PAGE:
Sleep education in medical school curriculum: a glimpse across countries

Sleep Med. 2011 Oct;12(9):928-31. doi: 10.1016/j.sleep.2011.07.001. Epub 2011 Sep 16.


Background: The objective of this study was to assess the prevalence of education about sleep and sleep disorders in medical school education and to identify barriers to providing such education.

Methods: Surveys were sent to 409 medical schools across 12 countries (Australia, India, Indonesia, Japan, Malaysia, New Zealand, Singapore, South Korea, Thailand, United States, Canada and Viet Nam).

Results: Overall, the response rate was 25.9%, ranging from 0% in some countries (India) to 100% in other countries (New Zealand and Singapore). Overall, the average amount of time spent on sleep education is just under 2.5h, with 27% responding that their medical school provides no sleep education. Three countries (Indonesia, Malaysia, and Viet Nam) provide no education, and only Australia and the United States/Canada provide more than 3h of education. Paediatric topics were covered for a mere 17 min compared to over 2h on adult-related topics.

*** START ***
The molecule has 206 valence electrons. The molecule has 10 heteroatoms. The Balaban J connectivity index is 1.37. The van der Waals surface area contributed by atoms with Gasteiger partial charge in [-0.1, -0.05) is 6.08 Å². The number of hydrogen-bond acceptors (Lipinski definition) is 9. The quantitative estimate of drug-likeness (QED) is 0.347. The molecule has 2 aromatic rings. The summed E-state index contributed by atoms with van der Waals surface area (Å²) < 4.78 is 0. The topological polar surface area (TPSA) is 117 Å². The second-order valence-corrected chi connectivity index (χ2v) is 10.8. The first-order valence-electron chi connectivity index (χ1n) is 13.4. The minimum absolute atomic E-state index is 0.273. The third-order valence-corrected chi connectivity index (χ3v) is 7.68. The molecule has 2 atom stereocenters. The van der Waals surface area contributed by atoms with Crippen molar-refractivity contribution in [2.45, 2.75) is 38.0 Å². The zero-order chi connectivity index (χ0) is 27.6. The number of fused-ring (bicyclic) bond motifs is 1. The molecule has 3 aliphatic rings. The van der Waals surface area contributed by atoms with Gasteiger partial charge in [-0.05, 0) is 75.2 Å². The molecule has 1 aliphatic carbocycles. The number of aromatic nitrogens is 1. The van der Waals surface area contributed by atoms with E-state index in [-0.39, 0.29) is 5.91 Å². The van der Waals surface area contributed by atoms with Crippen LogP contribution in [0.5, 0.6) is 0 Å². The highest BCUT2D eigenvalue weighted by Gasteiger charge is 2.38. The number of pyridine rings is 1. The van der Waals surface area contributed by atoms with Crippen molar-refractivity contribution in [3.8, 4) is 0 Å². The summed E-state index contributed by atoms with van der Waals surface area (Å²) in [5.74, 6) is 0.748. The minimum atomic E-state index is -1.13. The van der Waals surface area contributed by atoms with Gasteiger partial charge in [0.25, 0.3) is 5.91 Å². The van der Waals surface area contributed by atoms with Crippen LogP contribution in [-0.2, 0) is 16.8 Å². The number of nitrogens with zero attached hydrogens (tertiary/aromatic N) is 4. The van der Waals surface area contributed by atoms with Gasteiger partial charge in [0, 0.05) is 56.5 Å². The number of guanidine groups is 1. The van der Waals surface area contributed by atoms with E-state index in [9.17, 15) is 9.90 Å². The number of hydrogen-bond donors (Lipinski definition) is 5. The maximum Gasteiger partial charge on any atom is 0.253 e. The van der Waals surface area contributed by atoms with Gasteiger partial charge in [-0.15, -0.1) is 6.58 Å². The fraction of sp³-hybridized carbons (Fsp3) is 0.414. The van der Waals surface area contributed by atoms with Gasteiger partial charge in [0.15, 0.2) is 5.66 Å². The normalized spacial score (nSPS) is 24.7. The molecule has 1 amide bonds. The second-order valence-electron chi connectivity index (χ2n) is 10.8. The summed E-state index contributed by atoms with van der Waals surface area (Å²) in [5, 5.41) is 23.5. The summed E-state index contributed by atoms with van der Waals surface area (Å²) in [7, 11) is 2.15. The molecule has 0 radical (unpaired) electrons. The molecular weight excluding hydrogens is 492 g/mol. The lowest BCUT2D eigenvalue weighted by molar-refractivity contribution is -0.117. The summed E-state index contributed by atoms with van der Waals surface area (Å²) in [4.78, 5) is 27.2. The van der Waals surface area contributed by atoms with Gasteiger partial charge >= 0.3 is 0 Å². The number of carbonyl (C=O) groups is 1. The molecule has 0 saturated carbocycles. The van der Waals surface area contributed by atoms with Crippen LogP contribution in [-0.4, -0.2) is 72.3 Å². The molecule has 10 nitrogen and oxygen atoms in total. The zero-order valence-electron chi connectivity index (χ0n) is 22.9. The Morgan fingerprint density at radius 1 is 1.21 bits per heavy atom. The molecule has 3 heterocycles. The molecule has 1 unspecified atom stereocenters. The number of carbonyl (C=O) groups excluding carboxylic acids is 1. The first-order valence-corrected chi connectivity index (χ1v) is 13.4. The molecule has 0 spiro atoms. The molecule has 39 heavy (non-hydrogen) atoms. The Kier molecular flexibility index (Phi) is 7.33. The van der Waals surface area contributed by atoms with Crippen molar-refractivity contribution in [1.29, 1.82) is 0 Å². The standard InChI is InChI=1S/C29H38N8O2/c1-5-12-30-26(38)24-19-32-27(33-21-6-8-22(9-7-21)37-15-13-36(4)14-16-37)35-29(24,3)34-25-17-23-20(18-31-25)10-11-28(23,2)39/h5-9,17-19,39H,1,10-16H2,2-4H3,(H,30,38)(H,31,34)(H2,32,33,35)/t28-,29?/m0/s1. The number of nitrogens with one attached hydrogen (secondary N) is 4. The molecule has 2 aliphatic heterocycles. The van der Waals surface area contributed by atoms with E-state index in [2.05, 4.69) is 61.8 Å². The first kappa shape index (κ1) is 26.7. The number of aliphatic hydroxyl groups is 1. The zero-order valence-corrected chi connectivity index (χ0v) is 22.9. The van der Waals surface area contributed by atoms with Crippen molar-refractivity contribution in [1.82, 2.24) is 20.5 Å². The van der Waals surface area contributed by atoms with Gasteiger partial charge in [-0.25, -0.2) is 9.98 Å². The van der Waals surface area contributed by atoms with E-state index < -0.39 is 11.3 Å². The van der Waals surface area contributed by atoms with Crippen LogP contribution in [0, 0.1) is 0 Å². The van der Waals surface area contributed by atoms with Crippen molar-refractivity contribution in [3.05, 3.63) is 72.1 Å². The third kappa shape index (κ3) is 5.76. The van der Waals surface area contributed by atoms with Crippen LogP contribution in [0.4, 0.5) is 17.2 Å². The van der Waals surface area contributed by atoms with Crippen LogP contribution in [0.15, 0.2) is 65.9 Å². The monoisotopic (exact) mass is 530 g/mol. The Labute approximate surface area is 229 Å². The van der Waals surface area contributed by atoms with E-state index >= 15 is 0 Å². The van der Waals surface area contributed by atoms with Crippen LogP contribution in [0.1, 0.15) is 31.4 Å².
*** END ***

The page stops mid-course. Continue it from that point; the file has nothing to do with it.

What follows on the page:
Conclusion: These results suggest that there continues to be very limited coverage of sleep in medical school education despite an incredible increase in acknowledgement of the importance of sleep and need for recognition of sleep disorders by physicians.

Publication types

  • Comparative Study
  • Research Support, Non-U.S. Gov't

MeSH terms

  • Asia / epidemiology
  • Australia / epidemiology
  • Cross-Cultural Comparison
  • Curriculum / statistics & numerical data
  • Education, Medical / organization & administration*
  • Education, Medical / statistics & numerical data*
  • Global Health / ethnology
  • Global Health / statistics & numerical data
  • Health Care Surveys / statistics & numerical data*
  • Humans
  • North America / epidemiology
  • Prevalence
  • Sleep Wake Disorders / ethnology
  • Sleep Wake Disorders / therapy*